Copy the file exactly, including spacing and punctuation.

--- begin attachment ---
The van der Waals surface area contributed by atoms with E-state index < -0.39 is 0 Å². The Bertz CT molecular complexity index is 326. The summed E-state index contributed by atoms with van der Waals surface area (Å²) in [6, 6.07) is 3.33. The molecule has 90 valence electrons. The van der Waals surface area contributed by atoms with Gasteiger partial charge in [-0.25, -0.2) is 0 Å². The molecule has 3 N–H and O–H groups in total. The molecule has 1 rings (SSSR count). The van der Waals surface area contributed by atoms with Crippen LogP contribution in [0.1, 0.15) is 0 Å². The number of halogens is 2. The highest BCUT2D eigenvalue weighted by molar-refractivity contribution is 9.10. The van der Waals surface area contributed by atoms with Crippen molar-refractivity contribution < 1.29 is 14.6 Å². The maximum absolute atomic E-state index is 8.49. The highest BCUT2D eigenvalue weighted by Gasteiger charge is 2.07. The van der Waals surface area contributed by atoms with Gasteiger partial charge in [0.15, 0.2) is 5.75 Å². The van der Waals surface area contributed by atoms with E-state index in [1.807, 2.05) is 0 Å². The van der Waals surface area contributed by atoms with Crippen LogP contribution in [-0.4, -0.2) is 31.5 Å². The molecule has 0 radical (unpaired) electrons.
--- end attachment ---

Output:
The van der Waals surface area contributed by atoms with E-state index < -0.39 is 0 Å². The Bertz CT molecular complexity index is 326. The summed E-state index contributed by atoms with van der Waals surface area (Å²) in [6, 6.07) is 3.33. The molecule has 90 valence electrons. The van der Waals surface area contributed by atoms with Gasteiger partial charge in [-0.25, -0.2) is 0 Å². The molecule has 3 N–H and O–H groups in total. The molecule has 1 rings (SSSR count). The van der Waals surface area contributed by atoms with Crippen LogP contribution in [0.1, 0.15) is 0 Å². The number of halogens is 2. The highest BCUT2D eigenvalue weighted by molar-refractivity contribution is 9.10. The van der Waals surface area contributed by atoms with Crippen molar-refractivity contribution < 1.29 is 14.6 Å². The maximum absolute atomic E-state index is 8.49. The highest BCUT2D eigenvalue weighted by Gasteiger charge is 2.07. The van der Waals surface area contributed by atoms with Gasteiger partial charge in [0.15, 0.2) is 5.75 Å². The van der Waals surface area contributed by atoms with E-state index in [1.807, 2.05) is 0 Å². The van der Waals surface area contributed by atoms with Crippen LogP contribution in [-0.4, -0.2) is 31.5 Å². The molecule has 0 radical (unpaired) electrons.